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Show that if a graph $G$ is $2-$connected, then for any two vertices $u$ and $v$ there exists a cycle $C$ such that $u, v \in V (C)$

I tried to use the fact that a graph $G$ with at least $3$ vertices is $2-$connected, if and only if for any $u, v \in V$, with $u \neq v$, there are at least $2 (u, v)-$ trajectories that do not have internal vertices in common.

Any suggestions would be great!

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    $\begingroup$ This is something of a "first theorem of 2-connected graphs," its proof should be covered in any decent first textbook on the subject. My concern with your understanding, however, is that most of the proof is contained in the fact you've already mentioned ($G$ is 2-connected $\iff$ for every pair of vertices $x, y$, there are internally disjoint $x, y$-paths). What, exactly, are a pair of internally disjoint paths connecting a pair of vertices? $\endgroup$ May 19, 2020 at 23:40
  • $\begingroup$ Yes, $2$-connectedness indeed implies $2$-internally disjoint paths between any pair of vertices. The definition of $2$-connectedness however, is that the graph remains connected even after removing a vertex. Then proving using only first principles that $2$-connectedness implies the existence if $2$-internally disjoint paths between any pair of vertices, is nontrivial. Or at least I found it so! $\endgroup$
    – Mike
    Apr 27, 2022 at 23:26
  • $\begingroup$ So put another way @Paralyzed_by_Time , a good exercise is to please show $2$-connected gives those internally disjoint paths between any 2 vertices using first principles i.e., without citing Menger's Thm and calling it a day. $\endgroup$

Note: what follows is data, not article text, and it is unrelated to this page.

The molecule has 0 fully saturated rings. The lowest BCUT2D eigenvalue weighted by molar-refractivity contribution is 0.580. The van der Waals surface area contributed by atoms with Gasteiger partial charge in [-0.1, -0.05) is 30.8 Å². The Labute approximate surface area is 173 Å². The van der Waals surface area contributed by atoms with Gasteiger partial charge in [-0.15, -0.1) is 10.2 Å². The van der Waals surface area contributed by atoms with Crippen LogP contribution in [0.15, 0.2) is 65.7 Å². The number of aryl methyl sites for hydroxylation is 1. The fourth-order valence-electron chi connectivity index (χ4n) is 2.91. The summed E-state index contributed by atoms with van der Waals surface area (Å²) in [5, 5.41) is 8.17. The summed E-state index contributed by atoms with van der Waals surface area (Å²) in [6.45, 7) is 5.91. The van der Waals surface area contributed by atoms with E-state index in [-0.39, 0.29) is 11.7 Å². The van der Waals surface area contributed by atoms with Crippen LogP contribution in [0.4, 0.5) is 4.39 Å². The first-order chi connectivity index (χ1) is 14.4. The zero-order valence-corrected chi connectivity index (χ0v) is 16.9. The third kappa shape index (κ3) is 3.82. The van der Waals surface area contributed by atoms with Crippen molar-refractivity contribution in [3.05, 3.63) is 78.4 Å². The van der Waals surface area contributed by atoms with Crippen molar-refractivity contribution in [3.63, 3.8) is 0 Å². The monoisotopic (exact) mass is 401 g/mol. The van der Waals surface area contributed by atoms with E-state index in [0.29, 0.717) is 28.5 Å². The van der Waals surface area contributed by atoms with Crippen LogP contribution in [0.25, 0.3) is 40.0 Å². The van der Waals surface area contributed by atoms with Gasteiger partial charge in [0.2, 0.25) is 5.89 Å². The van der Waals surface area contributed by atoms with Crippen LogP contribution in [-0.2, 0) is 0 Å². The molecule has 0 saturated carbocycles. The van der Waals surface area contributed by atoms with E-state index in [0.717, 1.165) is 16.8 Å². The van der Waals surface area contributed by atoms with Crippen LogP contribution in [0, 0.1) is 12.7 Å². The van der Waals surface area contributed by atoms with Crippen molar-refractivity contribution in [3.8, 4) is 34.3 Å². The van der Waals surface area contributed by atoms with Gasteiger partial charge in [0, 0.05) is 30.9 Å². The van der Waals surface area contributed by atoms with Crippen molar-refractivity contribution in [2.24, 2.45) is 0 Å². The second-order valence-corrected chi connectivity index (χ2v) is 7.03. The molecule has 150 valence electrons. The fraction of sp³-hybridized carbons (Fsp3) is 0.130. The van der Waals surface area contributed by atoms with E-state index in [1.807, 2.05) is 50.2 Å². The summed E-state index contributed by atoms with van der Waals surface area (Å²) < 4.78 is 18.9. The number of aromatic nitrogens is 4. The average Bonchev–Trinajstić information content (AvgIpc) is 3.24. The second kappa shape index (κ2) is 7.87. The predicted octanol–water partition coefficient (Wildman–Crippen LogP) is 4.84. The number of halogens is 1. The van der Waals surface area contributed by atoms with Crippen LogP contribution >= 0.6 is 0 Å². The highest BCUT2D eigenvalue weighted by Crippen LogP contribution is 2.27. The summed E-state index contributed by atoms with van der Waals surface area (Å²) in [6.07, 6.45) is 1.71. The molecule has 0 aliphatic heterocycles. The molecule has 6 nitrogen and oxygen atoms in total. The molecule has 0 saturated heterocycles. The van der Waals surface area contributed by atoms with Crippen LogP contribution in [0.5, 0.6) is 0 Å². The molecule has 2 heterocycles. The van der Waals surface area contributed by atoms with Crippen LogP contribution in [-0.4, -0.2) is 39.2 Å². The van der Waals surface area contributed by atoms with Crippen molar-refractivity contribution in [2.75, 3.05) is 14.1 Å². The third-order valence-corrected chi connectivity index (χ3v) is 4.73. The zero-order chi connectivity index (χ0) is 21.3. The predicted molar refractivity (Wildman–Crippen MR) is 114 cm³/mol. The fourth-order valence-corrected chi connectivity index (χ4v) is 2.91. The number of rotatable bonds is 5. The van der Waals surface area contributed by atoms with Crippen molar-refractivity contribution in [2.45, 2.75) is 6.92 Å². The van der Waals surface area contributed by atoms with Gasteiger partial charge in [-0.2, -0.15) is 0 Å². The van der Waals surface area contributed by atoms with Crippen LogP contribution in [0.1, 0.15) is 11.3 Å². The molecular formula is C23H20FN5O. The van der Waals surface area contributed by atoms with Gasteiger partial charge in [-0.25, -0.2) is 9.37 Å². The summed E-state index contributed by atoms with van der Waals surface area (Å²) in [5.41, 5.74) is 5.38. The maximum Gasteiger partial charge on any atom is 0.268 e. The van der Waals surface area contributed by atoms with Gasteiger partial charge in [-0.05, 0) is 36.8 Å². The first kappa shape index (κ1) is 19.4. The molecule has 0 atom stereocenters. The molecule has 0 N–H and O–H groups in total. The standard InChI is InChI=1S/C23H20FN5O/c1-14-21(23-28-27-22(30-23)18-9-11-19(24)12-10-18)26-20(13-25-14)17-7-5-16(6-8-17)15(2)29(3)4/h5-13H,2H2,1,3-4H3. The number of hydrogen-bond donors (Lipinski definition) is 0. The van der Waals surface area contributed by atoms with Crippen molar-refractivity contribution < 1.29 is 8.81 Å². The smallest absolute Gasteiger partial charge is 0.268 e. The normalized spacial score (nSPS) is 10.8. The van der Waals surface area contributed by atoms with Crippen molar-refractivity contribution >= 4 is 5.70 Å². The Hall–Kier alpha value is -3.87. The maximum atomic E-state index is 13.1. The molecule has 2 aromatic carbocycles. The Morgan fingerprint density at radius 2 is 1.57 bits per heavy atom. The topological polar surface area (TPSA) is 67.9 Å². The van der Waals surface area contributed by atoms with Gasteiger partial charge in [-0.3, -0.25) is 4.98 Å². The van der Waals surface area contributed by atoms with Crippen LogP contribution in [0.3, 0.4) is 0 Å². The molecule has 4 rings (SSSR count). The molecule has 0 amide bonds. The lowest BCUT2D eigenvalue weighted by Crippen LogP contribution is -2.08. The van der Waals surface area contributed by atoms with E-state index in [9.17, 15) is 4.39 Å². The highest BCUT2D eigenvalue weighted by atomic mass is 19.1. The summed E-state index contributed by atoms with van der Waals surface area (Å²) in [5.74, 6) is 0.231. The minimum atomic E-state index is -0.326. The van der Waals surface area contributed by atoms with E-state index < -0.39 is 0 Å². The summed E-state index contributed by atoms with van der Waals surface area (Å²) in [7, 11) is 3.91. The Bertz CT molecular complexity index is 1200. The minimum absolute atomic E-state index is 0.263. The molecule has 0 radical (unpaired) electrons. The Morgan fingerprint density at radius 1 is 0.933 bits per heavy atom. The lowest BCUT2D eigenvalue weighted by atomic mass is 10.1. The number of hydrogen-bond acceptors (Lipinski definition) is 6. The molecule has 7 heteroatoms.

– Mike
    Apr 28, 2022 at 17:28

2 Answers 2

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Main methodology :

Suppose that in your graph, there exists $u,v$ such that there are no cycle $C$ with $u,v \in C$. Take a path from $u$ to $v$ (it must exist because the graph is connected). Then I claim that at least one edge of the path must disconnect $u$ from $v$ (this is what you need to prove) as otherwise it would create a cycle with $u$ and $v$. Therefore the graph is not 2-connected.

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  • $\begingroup$ This Question (which currently has only your Answer) is being used to close some others as duplicates. I'd feel better about that if the outline you gave, which was perfect for the OP, were expanded somewhat to close the circle (pun intended), I'd be happy to upvote and award a bounty if you make that contribution. $\endgroup$
    – hardmath
    Apr 11, 2022 at 14:40
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    $\begingroup$ ahahaha ^^ I'd be happy to expand this answer, no need for bounty, I'll do it this afternoon. $\endgroup$ Apr 11, 2022 at 23:29
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This is for an undirected graph $G$:

We show that there is a cycle by using induction on $d_G(u,v)$ i.e., the number of edges in the shortest path from $u$ to $v$, without using Menger's Theorem.

We first show that if $d_G(u,v)$ is $1$ i.e., $uy$ is an edge in $G$, then there is a cycle $C$ containing both $u$ and $v$. To this end, we note the following: First of all, if $G$ is $2$-vertex-connected, then $G$ is $2$-edge-connected. In particular, $G \setminus \{uv\}$ is connected. So letting $P$ be a path from $u$ to $v$ in $G \setminus \{uv\}$, note that $C=P+\{uv\}$ is a cycle.

So now let $k$ be a positive integer. we now assume the following:

(IH) Let $u$ and $v$ be two vertices in $G$ such that $d_G(u,v) \le k$. Then there is a cycle $C$ containing $u$ and $v$.

We now use this to show the following:

THM 1 Let $v'$ be a vertex such that $d_G(u,v')=k+1$. If (IH) is true, then there is a cycle $C'$ containing $u$ and $v'$.